How Volcanoes Froze the Earth (Twice)

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  • Published on: 17 July 2019
  • Over 600 million years ago, sheets of ice coated our planet on both land and sea. How did this happen? And most importantly for us, why did the planet eventually thaw again? The evidence for Snowball Earth is written on every continent today.

    Thanks to Julio Lacerda and Franz Anthony from Studio 252mya for their wonderful illustrations. You can find more of their work here: https://252mya.com/

    Special thanks to Judy Pu for answering our questions about Snowball Earth.

    Produced in collaboration with PBS Digital Studios: http://youtube.com/pbsdigitalstudios

    Super special thanks to the following Patreon patrons for helping make Eons possible:
    Katie Fichtner, Anthony Callaghan, MissyElliottSmith, The Scintillating Spencer, AA, Zachary Spencer, Stefan Weber, Ilya Murashov, Charles Kahle, Robert Amling, Po Foon Kwong, Larry Wilson, Merri Snaidman, John Vanek, Neil H. Gray, Esmeralda Rupp-Spangle, Gregory Donovan, الخليفي سلطان, Gabriel Cortez, Marcus Lejon, Robert Arévalo, Robert Hill, Todd Dittman, Betsy Radley, PS, Philip Slingerland, Jose Garcia, Eric Vonk, Tony Wamsley, Henrik Peteri, Jonathan Wright, Jon Monteiro, James Bording, Brad Nicholls, Miles Chaston, Michael McClellan, Jeff Graham, Maria Humphrey, Nathan Paskett, Connor Jensen, Daisuke Goto, Hubert Rady, Gregory Kintz, Tyson Cleary, Chandler Bass, Joao Ascensao, Tsee Lee, Sarah Fritts, Alex Yan

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    References: https://docs.google.com/document/d/1dRTf9IcH_1vA5SfEKbHhgwbYC6XL5mGImebexd_3ihk/edit?usp=sharing
  • Runtime : 10:59
  • dinosaurs dinos paleo paleontology scishow eons pbs pbs digital studios hank green john green complexly fossils natural history eoproterozoic icehouse feedback climate carbon cycle dropstones cap carbonates glacial glaciers ice sheets sulfur flood basalts large igneous province snowball earth magnetostratigraphy rodinia slushball earth solar flux cryogenian ediacaran sturtian marinoan varagner

COMMENTS: 40

  • Shanine Jackman
    Shanine Jackman   1 weeks ago

    I honestly learn better Stuff then I ever did in school watching these videos!!! Thank you PBS Eons & the ppl the ppl who work hard on these vids to give us this info!!!! 👏

  • ronin
    ronin   1 weeks ago

    This is how the end of Game of Thrones should have been.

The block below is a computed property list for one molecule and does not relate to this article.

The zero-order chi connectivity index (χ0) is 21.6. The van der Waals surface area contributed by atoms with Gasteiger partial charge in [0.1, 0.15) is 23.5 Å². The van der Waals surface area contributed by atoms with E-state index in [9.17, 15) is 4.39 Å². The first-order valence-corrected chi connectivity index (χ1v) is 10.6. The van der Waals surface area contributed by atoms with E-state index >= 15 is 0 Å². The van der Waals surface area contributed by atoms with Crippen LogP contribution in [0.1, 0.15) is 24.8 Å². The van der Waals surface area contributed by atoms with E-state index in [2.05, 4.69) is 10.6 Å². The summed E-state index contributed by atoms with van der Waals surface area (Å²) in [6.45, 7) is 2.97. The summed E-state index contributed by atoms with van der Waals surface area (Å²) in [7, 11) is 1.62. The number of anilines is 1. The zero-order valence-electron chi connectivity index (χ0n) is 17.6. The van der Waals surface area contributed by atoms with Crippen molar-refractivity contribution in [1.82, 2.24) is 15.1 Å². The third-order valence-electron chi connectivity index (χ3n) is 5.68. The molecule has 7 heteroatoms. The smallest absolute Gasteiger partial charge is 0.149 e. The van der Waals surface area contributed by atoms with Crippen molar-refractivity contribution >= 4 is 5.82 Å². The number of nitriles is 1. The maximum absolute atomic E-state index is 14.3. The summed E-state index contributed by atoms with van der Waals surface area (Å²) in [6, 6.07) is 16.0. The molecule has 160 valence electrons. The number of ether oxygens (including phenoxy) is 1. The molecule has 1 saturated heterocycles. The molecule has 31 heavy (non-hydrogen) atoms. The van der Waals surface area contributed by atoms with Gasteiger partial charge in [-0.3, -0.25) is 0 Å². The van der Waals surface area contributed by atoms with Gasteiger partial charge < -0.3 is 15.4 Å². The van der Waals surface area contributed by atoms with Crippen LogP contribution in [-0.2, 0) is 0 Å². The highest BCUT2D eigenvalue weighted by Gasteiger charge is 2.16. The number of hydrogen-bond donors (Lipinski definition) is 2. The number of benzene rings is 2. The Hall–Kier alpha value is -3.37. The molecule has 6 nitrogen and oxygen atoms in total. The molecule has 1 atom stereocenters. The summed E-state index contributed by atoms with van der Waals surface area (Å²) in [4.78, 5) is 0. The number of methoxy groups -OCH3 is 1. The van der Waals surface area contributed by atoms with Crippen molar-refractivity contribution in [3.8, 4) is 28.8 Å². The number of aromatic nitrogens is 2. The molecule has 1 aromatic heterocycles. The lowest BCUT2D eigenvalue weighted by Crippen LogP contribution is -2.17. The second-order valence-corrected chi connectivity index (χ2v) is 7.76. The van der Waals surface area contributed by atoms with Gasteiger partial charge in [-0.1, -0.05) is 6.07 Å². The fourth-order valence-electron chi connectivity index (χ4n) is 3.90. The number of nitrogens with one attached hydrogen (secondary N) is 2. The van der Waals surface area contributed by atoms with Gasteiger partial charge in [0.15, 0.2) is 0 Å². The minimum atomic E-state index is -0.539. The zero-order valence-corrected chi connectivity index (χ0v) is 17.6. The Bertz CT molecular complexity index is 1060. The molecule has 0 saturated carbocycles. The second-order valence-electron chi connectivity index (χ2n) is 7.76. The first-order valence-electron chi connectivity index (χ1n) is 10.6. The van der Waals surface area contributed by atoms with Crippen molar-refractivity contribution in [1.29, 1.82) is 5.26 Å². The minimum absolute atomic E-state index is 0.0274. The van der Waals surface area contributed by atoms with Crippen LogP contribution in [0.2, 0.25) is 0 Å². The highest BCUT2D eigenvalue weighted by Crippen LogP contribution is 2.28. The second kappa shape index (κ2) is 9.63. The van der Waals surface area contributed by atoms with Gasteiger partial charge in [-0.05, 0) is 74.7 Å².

• The Hiking gamer
    The Hiking gamer   1 weeks ago

    Next video: how the humans scorched the earth ( first and last time).

  • Scott Jones
    Scott Jones   1 weeks ago

    Another video to remind me how tough it will be to find life on other planets, since we have to find it at the right time.

  • KHDZ Gaming
    KHDZ Gaming   1 weeks ago

    I dunno I’d like to see more evidence then presented 🤷‍♂️

  • weibie Katz
    weibie Katz   2 weeks ago

    Could the channel do a video about the evolution of the first true flowers?

  • Dipak Singh
    Dipak Singh   2 weeks ago

    Fantastic documentary! one question - Is it possible that another ice ball earth to happen in future? Or, the earth is going to get so warm in future that an ice ball earth or even an ice age can never occur?

  • Candy Souvannarangsy
    Candy Souvannarangsy   2 weeks ago

    Why is all I can think of during this video is"Super-heated rocks from the Earth's core is surging to the crust, melting ice built up over thousands of years." 🙃🙃🙃Also Evidence: the equator froze Scientists: no no no can't be... the Earth must've freaking flipped completely on its side

  • Fishslap 33
    Fishslap 33   2 weeks ago

    I would like to point out here that liquid water at earth's pressure levels can't really get much below 0C regardless,. So for sea life at least, conditions wouldn't have changed too much temperature wise. Arctic waters now were at basically the same temperature as sea water would have been then. And the ice that forms on the surface insulates the water below, which helps it stay liquid. Dark and low on oxygen, yes. Also slightly less water to live in, since a lot of it is ice. But other than that, not so different.

  • Catherine Miranda
    Catherine Miranda   2 weeks ago

    not to hot and not too coldMe: UMMMMM well IT'S GETTING hotter and POLAR BEARS ARE going extinct cause of global warming 😢😢😢

  • Not Human
    Not Human   2 weeks ago

    Single cause theories are weak.More likely its was oxygen at high atmospheric levels, boom in life increased while decreasing carbon recyclers, earth either tilted or was hit hard enough by a commet to push it off its obrit, decreasing sunlight and temperatures starting a die off, more and more creatures died and killed most of carbon recyclers left, this run away reaction caused the earth to rapidly cool.It ended when oxygen couldn't be replaced, volcanic activity caused a melt somewhere and exposed large amounts of carbon mats, bacteria returned to eat it releasing more carbon then reversed it.Or life learned to survive off the deep seas with no where else to go and built up enough methane over time to be released.Life has away to survive if carbon, water, and some source of food to be tapped then piggybacks off of it to expand and adapt.

  • krutarth panchal
    krutarth panchal   2 weeks ago

    Django to Stephen: Hey snowball!.Earth: umm. That hurts!

  • morelli tech
    morelli tech   2 weeks ago

    In order for us to servive is for future societies to become transgendered, and luckily the US is spearheading this change in social norms. Please vote in 2020, and think about the future of our planet.

  • Tom Kast
    Tom Kast   2 weeks ago